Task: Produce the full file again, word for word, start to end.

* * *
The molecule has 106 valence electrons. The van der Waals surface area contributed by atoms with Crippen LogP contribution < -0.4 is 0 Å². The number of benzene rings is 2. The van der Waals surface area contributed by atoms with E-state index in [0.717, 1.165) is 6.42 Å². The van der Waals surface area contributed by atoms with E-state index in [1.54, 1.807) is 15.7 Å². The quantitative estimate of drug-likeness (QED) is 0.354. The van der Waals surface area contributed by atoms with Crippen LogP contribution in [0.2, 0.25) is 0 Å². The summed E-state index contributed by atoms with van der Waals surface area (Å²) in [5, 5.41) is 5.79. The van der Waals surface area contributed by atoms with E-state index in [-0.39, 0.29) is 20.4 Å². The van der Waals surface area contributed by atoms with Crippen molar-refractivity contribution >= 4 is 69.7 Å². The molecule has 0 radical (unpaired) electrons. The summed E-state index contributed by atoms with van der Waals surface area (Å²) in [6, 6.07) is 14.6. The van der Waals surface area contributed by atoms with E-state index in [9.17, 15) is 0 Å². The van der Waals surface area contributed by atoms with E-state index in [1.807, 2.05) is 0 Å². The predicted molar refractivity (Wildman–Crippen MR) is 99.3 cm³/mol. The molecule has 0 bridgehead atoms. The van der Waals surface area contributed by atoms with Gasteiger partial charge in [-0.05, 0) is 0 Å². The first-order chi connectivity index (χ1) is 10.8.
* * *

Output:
The molecule has 106 valence electrons. The van der Waals surface area contributed by atoms with Crippen LogP contribution < -0.4 is 0 Å². The number of benzene rings is 2. The van der Waals surface area contributed by atoms with E-state index in [0.717, 1.165) is 6.42 Å². The van der Waals surface area contributed by atoms with E-state index in [1.54, 1.807) is 15.7 Å². The quantitative estimate of drug-likeness (QED) is 0.354. The van der Waals surface area contributed by atoms with Crippen LogP contribution in [0.2, 0.25) is 0 Å². The summed E-state index contributed by atoms with van der Waals surface area (Å²) in [5, 5.41) is 5.79. The van der Waals surface area contributed by atoms with E-state index in [-0.39, 0.29) is 20.4 Å². The van der Waals surface area contributed by atoms with Crippen molar-refractivity contribution >= 4 is 69.7 Å². The molecule has 0 radical (unpaired) electrons. The summed E-state index contributed by atoms with van der Waals surface area (Å²) in [6, 6.07) is 14.6. The van der Waals surface area contributed by atoms with E-state index in [9.17, 15) is 0 Å². The van der Waals surface area contributed by atoms with E-state index in [1.807, 2.05) is 0 Å². The predicted molar refractivity (Wildman–Crippen MR) is 99.3 cm³/mol. The molecule has 0 bridgehead atoms. The van der Waals surface area contributed by atoms with Gasteiger partial charge in [-0.05, 0) is 0 Å². The first-order chi connectivity index (χ1) is 10.8.